17. Levi Leipheimer (USA) Astana at same time
38. David Millar (GB) Garmin-Slipstream at 1-43
44. Lance Armstrong (USA) Astana at 1-58
107. Jeremy Hunt (GB) Cervelo at 7-07
108. Daniel Lloyd (GB) Cervelo at same time
147. Charly Wegelius (GB) Silence-Lotto at 16-52
153. Bradley Wiggins (GB) Garmin-Slipstream at same time
154. Ben Swift (GB) Katusha at same time
173. Ian Stannard (GB) ISD at 18-06
Overall classification after stage 14
1. Denis Menchov (Russia) Rabobank
2. Danilo Di Luca (Italy) LPR Brakes at 34sec
3. Levi Leipheimer (USA) Astana at 43sec
4. Franco Pellizotti (Italy) Liquigas at 2-00
5. Carlos Sastre (Spain) Cervelo at 2-52
6. Michael Rogers (Australia) Columbia-Highroad
7. Ivan Basso (Italy) Liquigas at
8. Gilberto Simoni (Italy) Serramenti PVC Diquigiovanni
9. Marzio Bruseghin (Italy) Lampre
10. Thomas Lovkvist (Sweden) Columbia-Highroad
26. Christopher Froome (GB) Barloworld at 13-37
44. Bradley Wiggins (GB) at 35-13
Lance Armstrong in the sweltering heat, he came in 44th on the stage
Danilo Di Luca and Stefano Garzelli in Bologna
Denis Menchov safely kept hold of the race lead over main rival Danilo Di Luca
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|Giro d’Italia 2009 links|
Stage 13: Cavendish takes his third Giro win and prepares to head home
Stage 12: Menchov storms to Giro TT win and race lead
Stage 11: Cavendish romps to second Giro stage win
Stage 10: Di Luca lays down the gauntlet
Giro rest day review (May 18)
Stage nine: Cavendish blitzes rivals to win in Milan
Stage eight: Siutsou makes it two in a row for Columbia-Highroad
Stage seven: Boasson Hagen takes treacherous stage
Stage six: Scarponi wins longest stage with big break
Stage five: Menchov wins mountain battle as Di Luca grabs the pink jersey
Stage four: Di Luca denies Soler on the line; Lovkvist takes pink jersey
Stage three: Cavendish loses pink jersey after being caught behind late crash
Stage two: Petacchi denies Cavendish the stage win
Stage one: Cavendish in pink as Columbia prove their point to Garmin
Stage 14 photo gallery
Stage 13 photo gallery
Stage 12 photo gallery
Stage 11 photo gallery
Stage 10 photo gallery
Stage nine photo gallery
Stage eight photo gallery
Stage seven photo gallery
Stage six photo gallery
Stage five photo gallery
Stage four photo gallery
Stage three photo gallery
Stage two photo gallery
Stage one photo gallery
Desktop wallpaper photos
Cavendish quite the Giro d’Italia
Cheeky Cipo sneaks a ride in the Giro
Cavendish: His most important Giro win yet (stage 13)
Comment: Lance vs the press, some things never change
Menchov’s first pink jersey (Stage 12)
Wiggins: ‘I went too hard at the start’ (Stage 12 TT)
Lance and Levi: Ready for Giro time trial
Cavendish: ‘Today brought back memories of San Remo’ (stage 11)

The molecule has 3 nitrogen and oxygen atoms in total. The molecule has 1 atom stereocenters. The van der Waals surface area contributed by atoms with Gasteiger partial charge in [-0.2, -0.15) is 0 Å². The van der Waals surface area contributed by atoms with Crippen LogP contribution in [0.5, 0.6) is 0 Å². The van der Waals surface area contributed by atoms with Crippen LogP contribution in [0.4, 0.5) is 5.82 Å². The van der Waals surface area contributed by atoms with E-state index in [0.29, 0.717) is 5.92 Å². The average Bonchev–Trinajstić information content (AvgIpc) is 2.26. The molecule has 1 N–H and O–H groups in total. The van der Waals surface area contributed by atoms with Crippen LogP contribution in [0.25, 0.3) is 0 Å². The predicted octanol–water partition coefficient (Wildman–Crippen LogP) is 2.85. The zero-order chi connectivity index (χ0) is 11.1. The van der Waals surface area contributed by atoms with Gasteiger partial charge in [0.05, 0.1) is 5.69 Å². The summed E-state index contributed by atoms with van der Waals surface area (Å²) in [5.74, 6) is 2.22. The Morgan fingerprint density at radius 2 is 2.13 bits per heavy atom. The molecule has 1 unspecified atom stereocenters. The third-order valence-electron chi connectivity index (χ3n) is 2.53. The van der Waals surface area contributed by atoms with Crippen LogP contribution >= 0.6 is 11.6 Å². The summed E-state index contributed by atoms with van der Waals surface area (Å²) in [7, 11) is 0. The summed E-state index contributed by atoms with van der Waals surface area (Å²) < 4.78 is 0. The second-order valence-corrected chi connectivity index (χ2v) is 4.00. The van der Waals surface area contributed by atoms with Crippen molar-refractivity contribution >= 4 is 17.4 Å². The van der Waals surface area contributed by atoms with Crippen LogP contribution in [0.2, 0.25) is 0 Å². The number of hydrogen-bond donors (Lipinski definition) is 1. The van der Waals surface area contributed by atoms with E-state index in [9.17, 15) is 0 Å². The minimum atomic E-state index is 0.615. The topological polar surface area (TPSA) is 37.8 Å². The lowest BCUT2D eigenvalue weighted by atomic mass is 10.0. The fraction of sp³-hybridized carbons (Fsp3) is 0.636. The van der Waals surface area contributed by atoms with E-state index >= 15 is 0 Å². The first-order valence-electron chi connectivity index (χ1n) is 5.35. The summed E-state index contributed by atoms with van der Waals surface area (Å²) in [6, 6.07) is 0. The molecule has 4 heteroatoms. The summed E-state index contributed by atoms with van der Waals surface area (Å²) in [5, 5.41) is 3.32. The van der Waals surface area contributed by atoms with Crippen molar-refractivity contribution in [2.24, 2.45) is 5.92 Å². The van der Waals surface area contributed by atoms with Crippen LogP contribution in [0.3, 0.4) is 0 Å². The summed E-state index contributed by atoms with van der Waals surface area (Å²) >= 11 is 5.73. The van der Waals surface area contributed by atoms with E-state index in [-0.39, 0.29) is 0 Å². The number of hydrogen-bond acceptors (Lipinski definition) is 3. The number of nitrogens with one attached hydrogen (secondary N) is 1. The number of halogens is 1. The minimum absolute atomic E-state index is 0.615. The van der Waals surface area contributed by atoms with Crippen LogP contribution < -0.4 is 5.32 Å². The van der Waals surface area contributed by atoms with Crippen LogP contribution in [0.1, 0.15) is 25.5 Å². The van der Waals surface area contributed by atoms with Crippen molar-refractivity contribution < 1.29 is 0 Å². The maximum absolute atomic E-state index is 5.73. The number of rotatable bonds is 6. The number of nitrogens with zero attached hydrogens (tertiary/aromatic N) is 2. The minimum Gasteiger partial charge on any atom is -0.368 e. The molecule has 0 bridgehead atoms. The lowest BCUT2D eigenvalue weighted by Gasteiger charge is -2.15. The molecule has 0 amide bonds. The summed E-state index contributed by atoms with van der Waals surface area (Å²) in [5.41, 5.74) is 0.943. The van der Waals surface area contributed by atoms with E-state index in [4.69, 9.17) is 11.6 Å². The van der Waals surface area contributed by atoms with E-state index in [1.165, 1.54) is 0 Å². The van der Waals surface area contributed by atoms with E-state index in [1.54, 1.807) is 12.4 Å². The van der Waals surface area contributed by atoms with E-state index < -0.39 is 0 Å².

Is Di Luca trying too hard, too soon?
Wiggins loses time in the Giro (stage 10)
Armstrong and Basso say sorry for Giro protest
How are the Giro favourites doing?
Cavendish says ‘I’m addicted to winning’
Riders stage go-slow protest during Giro stage in Milan
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No sympathy for Armstrong from Giro boss
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Astana riders wear faded kit in protest over unpaid wages
Armstrong sees Leipheimer in pink
Giro news round-up: 14 May
Wiggins: ‘I can’t keep smashing away on the climbs’
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Giro could be last race for Armstrong’s team
Vande Velde crashes out of Giro
Petacchi claims he didn’t know of Cavendish crash
Cavendish struggles to find consolation in pink jersey
Petacchi: I’ve been working out how to beat Cav
I’m wearing pink on behalf of the team, says Cavendish
Wiggins ready to win Giro team time trial
Friday, May 8: Giro news round-up
Cavendish out to topple Garmin in Giro team time trial
Team time trial start times
Cycling Weekly’s Giro d’Italia top ten prediction
Brits in Venice for Giro presentation
Armstrong overshadows overall favourites at Giro presentation
Armstrong confident of finding new sponsor for Astana
Armstrong working to save Astana team
Wiggins in top form for Giro
Garmin Slipstream kitted out for Giro opener
Dan Lloyd gets late Giro call-up
Armstrong’s special Giro bikes unveiled
Daniel Lloyd overlooked for Giro ride
Cummings and Thomas not selected for Giro d’Italia
Cavendish tests Giro form at Tour of Romandie
David Millar confirms he’s riding in 2009 Giro
Bennati to take on Cavendish in Giro 2009 sprints
2009 Giro d’Italia to start in Venice
Evans and Silence-Lotto disagree on Giro 2009 ride
Armstrong to ride 2009 Giro
Tuttosport reveals 2009 Giro d’Italia route
Dolce & Gabbana design new Giro jersey
2009 Giro d’Italia guide and features
Find the pink jersey competition
Giro d’Italia 2009: The Big Preview
British riders to have led the grand tours
CW’s Giro top ten prediction
Brits in the Giro 2009
Brits in the Tours: From Robinson to Cavendish
CW Classic: the 1987 Giro d’Italia
2008 Giro d’Italia archive
Giro d’Italia 2008 coverage index – race reports, photos, results
From rule Britannia to cruel Britannia
Giro 2008: The final word on this year’s race
Brits at the 2008 Giro: photo special
Five days to go, what’s in store?
Giro d’Italia 2008: Rest day review (May 27)
Giro d’Italia 2008: Rest day review (May 19)
Giro d’Italia 2008 preview